Fascia Holds Us Together:
Fascia is a connective substance that ties our bodies together. It is a protein that is paradoxically flexible and firm. In the feet, it provides the tension required to stand all day at work but also the mobility to sprint during exercise. In the hands, it creates the stability to wield a hammer all day long but also allows the sensitivity required to pick up a baby. In our backs, it provides the strength to carry a heavy load but also the flexibility to lie in a hammock and enjoy the beach. Fascia is the material that Rolfers manipulate to create postural change.
In our bodies fascia provides the opposite function of bone. Bones provide compressive strength and resist pressures that drive inward. Fascia provides tensile strength and resists pressures that pull us apart. Fascia is the material that prevents dislocation when our bodies are pulled away from a normal position as experienced in sports injuries and automobile accidents. Like bone, it is a living and changing tissue that becomes thicker as demands are placed upon it and also shrinks as demands are removed. When our bodies begin to drop into the unflattering contours of poor posture we lose the natural support provided by our bones. The fascia thickens to support the weight changes of misplaced parts and in a short period of time locks these parts in the wrong position. This condition makes deliberate postural corrections impossible. Anyone who has ever tried to “sit straight” has noticed the tiresome effort required. In this effort, we are asking our muscles to activate and hold a position that our bodies cannot sustain. As our muscles become fatigued, the original position returns. A balanced person actually rests in good posture and does not struggle to do so. The fascia which shapes our bodies must be adjusted so this is possible.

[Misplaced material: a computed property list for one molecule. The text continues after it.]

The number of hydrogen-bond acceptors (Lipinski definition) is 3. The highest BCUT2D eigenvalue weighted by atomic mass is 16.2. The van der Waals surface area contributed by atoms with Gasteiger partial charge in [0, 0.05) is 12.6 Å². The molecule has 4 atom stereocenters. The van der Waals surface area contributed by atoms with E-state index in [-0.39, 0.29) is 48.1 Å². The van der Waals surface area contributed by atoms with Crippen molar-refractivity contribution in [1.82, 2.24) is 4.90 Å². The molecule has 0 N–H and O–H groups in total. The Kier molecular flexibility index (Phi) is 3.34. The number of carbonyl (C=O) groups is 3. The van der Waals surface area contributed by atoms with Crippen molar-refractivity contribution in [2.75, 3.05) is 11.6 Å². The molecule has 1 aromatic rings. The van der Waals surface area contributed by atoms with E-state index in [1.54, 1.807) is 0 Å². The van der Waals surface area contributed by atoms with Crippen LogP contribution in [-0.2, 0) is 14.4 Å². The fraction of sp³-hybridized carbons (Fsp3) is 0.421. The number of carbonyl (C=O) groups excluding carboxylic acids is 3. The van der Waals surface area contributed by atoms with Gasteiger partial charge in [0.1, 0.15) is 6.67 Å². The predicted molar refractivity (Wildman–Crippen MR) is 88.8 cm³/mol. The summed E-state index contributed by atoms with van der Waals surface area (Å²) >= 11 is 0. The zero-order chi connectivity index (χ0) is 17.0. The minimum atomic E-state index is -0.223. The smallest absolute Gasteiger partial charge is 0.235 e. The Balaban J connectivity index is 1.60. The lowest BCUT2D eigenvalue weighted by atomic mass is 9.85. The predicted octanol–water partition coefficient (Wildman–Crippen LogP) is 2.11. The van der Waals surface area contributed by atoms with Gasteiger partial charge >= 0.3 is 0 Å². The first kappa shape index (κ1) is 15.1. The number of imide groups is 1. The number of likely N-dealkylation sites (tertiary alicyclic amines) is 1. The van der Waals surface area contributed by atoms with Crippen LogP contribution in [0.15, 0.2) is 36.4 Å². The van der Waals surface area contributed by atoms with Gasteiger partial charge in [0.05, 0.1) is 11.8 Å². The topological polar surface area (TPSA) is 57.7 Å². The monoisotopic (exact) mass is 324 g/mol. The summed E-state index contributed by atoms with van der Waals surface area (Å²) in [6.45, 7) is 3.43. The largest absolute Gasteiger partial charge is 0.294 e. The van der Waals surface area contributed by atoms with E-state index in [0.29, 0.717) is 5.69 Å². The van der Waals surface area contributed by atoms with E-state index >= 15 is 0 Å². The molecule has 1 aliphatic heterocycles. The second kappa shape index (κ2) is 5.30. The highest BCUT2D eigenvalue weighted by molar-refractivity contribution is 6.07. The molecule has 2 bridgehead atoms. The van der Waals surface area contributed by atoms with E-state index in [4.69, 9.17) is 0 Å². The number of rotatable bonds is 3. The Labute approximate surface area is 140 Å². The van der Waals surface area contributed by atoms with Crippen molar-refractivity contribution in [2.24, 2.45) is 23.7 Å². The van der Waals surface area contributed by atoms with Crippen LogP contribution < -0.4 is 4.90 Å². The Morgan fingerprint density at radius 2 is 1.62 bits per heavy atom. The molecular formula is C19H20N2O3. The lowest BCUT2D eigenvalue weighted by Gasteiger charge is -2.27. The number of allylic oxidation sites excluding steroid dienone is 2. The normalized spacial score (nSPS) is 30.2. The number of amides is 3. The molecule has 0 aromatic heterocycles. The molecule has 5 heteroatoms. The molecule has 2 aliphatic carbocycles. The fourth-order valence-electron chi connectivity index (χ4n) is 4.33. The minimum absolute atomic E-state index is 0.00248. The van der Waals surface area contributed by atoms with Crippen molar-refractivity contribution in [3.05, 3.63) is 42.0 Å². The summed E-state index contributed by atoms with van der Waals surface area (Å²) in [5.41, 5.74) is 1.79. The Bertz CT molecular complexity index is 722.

The Parts Must Support the Whole:
Rolfing makes lasting changes to posture by systematically changing the fascia so that physical support reaches from the feet all the way upwards to the head. This is achieved in two ways:
- First, it physically moves the fascia. Fascia is much like a fishing net that is full of fish. If the net moves, everything it holds must also move. Our bodies unite bone, muscle, nerves, circulatory vessels, organs, and lymphatic vessels with the net of fascia. Everything is affected when the fascia is displaced by injury or repetitive movements. The consequences range from chronic pain in the knees and back to constipation, menstruation problems, and recurring headaches. The key to lasting improvements is the successful change in the fascia.
- Second Rolfing addresses the support issues that cause problems to occur in the first place. The Rolfing “Ten Series” systematically addresses feet and their relationship to the knees and hips. It addresses the hips and their relationship to the back. It addresses the lower back and its relationship to the shoulders and neck. It also addresses the relationship between internal and external muscles. Balance among these parts is well described as “equipoise” and is visible as good posture.